Neural Networks and Cokriging” by Matthew Samson and Clayton V. Deutsch focuses
on a hybrid machine learning and geostatistical algorithm to improve estimation in
complex domains. The hybrid estimation technique integrates both elliptical radial
basis neural networks and cokriging. Elliptical radial basis function neural networks
(ERBFN) take advantage of nonstationary functions to generate geological estimates.
An ERBFN does not require the assumption of stationarity, and the only input features
required are the spatial coordinates of the known data. The proposed hybrid estimation
considers the machine learning estimate as exhaustive secondary data in ordinary
intrinsic collocated cokriging, taking advantage of kriging’s exactitude while including
the nonstationary features modeled in the ERBFN. The numerical results demonstrate
that this hybrid method can greatly improve mineral resource estimation.
The paper titled “Stochastic Modelling of Mineral Exploration Targets” by Hasan
Talebi et al. focuses on the topic of mineral prospectivity mapping and proposes a
method that can handle various types of uncertainties. The authors propose a multivari-
ate stochastic model which can be used for prediction and uncertainty quantification
of mineral exploration targets. The model combines multivariate geostatistical simula-
tions with a spatial machine learning (random forest) algorithm. The latter incorporates
information from higher-order spatial statistics. The proposed approach is tested
using a synthetic case study with multiple geochemical, geophysical, and litholog-
ical attributes. The new hybrid (geostatistics/machine learning) method demonstrates
enhanced detection capabilities and thus provides a promising tool for investigating
mineral prospectivity.
The paper titled “Robust Feature Extraction for Geochemical Anomaly Recogni-
tion Using a Stacked Convolutional Denoising Autoencoder” by Yihui Xiong and
Renguang Zuo focuses on an optimized deep neural network for the recognition
of multivariate geochemical anomalies, especially in the presence of missing val-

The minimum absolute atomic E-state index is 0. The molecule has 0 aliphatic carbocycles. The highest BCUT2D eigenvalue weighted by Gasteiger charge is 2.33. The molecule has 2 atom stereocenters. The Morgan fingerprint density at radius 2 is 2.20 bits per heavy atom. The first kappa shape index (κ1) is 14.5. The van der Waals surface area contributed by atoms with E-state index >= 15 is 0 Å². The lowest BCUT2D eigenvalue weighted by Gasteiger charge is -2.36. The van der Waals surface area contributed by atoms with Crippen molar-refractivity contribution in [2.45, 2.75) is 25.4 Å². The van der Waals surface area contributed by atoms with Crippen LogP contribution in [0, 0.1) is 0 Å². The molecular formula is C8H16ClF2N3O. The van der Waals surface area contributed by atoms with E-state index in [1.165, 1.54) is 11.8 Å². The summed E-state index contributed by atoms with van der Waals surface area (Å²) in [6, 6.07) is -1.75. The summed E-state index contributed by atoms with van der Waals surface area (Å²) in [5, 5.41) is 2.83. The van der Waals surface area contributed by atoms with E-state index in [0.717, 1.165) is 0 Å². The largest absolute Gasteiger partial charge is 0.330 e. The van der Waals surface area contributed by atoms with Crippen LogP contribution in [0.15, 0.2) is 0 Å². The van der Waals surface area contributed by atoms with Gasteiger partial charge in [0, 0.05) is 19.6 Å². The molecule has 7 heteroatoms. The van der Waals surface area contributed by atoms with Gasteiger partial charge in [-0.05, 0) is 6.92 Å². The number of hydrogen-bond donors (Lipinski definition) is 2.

ues. In particular, the authors propose a stacked convolutional denoising autoencoder
(SCDAE) to extract robust features and decrease the sensitivity to partially corrupted
data. The corresponding parameters, which include the network depth, number of con-
volution layers, number of pooling layers, number of filters, and their respective sizes
464 Math Geosci (2022) 54:459–465
(i.e., the number of convolution kernels, convolution kernel size, number of pooling
kernels, and pooling kernel size), and the sliding stride, are optimized using trial-and-
error experiments. The performance of the optimal SCDAE architecture in recognizing
multivariate geochemical anomalies, based on the differences in the reconstruction
errors between sample populations, is discussed through a case study regarding the
mineralization in the southwestern Fujian Province. They also show that SCDAE has
a better feature representation capacity than both the stacked convolutional autoen-
coder and stacked denoising autoencoder for geochemical anomaly recognition with
different corruption levels. The robustness of the SCDAE encourages its application
to various geochemical exploration scenarios, especially when there are incomplete
or missing data.
Acknowledgements GL gratefully acknowledges the support from the National Science Foundation
(DMS-1555072, DMS-1736364, CMMI-1634832, and CMMI-1560834), and the Brookhaven National
Laboratory Subcontract 382247, ARO/MURI grant W911NF-15-1-0562, and U.S. Department of Energy
(DOE) Office of Science Advanced Scientific Computing Research program DE-SC0021142.
Funding Open access funding provided by Universitá degli Studi di Milano within the CRUI-CARE
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Although a very rich list of classes of space-time covariance functions exists, specific tools for selecting the appropriate class for a given data set are needed. Thus, the main topic of this paper is to present the new R package, covatest, which can be used for testing some characteristics of a covariance function, such as symmetry, separability and type of non-separability, as well as for testing the adequacy of some classes of space-time covariance models. These last aspects can be relevant for choosing a suitable class of covariance models. The proposed results have been applied to an environmental case study.